When I asked the Met how Spice use in Westminster was being tackled, a spokesman said: “The Met is pleased with the progress made under the new legislation, which has assisted greatly in reducing the availability and accessibility of many harmful substances to persons who are not aware of the associated dangers.
“The powers provided by the MDA allow us to deal with persons who seek to profit from the trading of untested and dangerous products. It has also helped us to address antisocial behaviour driven by the consumption of such substances.”
Making the potential criminalisation of Spice users explicit, he added: “The work we continue to carry out, in partnership with Westminster Council, is important in raising awareness among users that they could now face arrest.
“We will always look to work closely with charities and part of our proactive approach involves offering advice and support to users about how they can get help.
“But we must, of course, balance this against taking action where individuals are adamant in breaking the law.”
Neil is adamant that Spice should not have been made a Class B drug, let alone be elevated to the Class A category, which he believes would greatly increase the violence experienced by those on the streets.
“Making it Class B is a great opportunity missed to have gathered the evidence of a small pocket of the market being decriminalised,” he said.
“The chance to have explored a more liberal approach, a more forgiving and understanding approach, and they’ve just gone for the old-fashioned punitive measures, more prohibition, which we can see hasn’t worked before and it’s not going to work in the future.”
The author of Good Cop, Bad War believes expecting the police to tackle what is, at its root cause, a social problem is “naïve”.
“The homeless situation and the plight of vulnerable people can never successfully be dealt with by policing. Punitive measures are not going to help traumatised people,” he told me.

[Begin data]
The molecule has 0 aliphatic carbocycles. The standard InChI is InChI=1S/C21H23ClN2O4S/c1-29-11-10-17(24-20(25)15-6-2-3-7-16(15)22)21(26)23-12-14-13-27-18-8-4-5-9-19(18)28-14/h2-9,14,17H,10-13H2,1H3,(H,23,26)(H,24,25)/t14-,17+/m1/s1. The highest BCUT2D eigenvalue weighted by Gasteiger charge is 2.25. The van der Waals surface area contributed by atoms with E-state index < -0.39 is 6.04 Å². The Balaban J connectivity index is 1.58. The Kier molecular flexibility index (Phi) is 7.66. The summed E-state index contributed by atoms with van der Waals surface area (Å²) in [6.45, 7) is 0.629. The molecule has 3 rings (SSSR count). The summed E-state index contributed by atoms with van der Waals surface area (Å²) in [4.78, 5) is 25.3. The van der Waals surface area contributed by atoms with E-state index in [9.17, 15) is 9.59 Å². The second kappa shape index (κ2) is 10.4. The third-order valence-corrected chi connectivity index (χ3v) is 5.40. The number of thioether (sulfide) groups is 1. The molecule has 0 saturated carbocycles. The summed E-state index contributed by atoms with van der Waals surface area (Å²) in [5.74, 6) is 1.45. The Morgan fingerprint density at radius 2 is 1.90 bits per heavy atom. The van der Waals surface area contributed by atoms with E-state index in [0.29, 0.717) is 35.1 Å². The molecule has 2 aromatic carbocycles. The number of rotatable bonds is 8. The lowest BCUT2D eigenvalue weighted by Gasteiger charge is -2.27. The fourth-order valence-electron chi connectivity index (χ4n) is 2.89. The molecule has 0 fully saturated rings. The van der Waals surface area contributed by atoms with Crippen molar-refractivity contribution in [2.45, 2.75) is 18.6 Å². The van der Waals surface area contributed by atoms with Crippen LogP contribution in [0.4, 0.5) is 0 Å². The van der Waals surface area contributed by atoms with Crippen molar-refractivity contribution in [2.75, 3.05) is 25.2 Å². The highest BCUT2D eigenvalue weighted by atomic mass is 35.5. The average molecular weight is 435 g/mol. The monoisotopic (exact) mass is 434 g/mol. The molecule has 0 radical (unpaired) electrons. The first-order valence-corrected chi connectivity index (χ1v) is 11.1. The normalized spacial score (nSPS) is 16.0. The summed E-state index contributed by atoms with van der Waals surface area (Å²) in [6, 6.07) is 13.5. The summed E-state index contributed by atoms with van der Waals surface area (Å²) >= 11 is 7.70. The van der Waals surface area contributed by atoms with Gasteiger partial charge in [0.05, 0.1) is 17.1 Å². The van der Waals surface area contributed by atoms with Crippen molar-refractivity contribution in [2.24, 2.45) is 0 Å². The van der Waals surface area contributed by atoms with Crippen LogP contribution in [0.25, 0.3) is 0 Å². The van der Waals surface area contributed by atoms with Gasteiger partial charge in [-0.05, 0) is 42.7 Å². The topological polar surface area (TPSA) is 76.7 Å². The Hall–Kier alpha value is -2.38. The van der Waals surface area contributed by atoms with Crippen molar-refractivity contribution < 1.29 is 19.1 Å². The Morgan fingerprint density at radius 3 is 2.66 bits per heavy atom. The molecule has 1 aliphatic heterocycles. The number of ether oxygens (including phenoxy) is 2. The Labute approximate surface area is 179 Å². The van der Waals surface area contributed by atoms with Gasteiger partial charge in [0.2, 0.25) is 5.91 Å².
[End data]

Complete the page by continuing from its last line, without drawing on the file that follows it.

“You also have to look at the cost of policing. In a time of squeezed budgets, this is giving the police more things to do and naïvely expecting policing to solve the problem, despite the evidence that these problems have not been solved by policing so far.
“So, if you think, just in terms of costs and where else the money could be spent, clearly, we’re talking about vulnerable people and surely investment in health, housing or even hostels would be a far, far better approach for looking after these people’s problems than criminalising them.”
Making Spice a Class A drug would be the “ultimate backward move”.
“It’s like thinking something doesn’t work, so let’s ban it more,” he said.
“You get a substantially higher prison sentence for dealing Class A than you do for Class B. So, because the risk is higher to those gang members that sell them, this prompts a strategic ethos to defend themselves against the risk by being more violent. The best defence against the use of police informants or police undercover tactics for drug dealing is to completely intimidate the communities in which you operate. The most successful gangs in drug dealing are the ones that can be the most intimidating because no one will grass them up. That’s how it plays out.
“All that moving it to Class A will do is make the market in which homeless people will be looking to buy their commodities much more dangerous. There will be more opportunities for arresting users and for them to receive longer prison sentences, which will mean, in the case of the homeless, traumatised people will be receiving more trauma.”
My requests for an interview with Councillor Aiken, who is now leader of Westminster Council, were declined.
But, last week, media reports surfaced of her belief that Spice should be reclassified as a Class A drug “due to its devastating impact among vulnerable rough sleepers”.
“We are currently in the grip of an epidemic and I, along with the local police, believe we need to go even further to highlight the dangers that are associated with this drug,” she said.
Rather than a public health campaign, or updating outreach efforts with rough sleepers using Spice, it would appear that Cllr Aiken’s weapon of choice for sending these signals is predictably, if unfortunately, reclassification under the Misuse of Drugs Act.
The Home Office has said it currently has no plans to upgrade Spice’s classification.
Only time will tell.
But the clock on the Spice epidemic is already ticking, and an effective solution is needed. It won’t be found, simply, in stern words and increased sanctions.
Hardeep Matharu is a writer and researcher at Volteface. Tweets @Hardeep_Matharu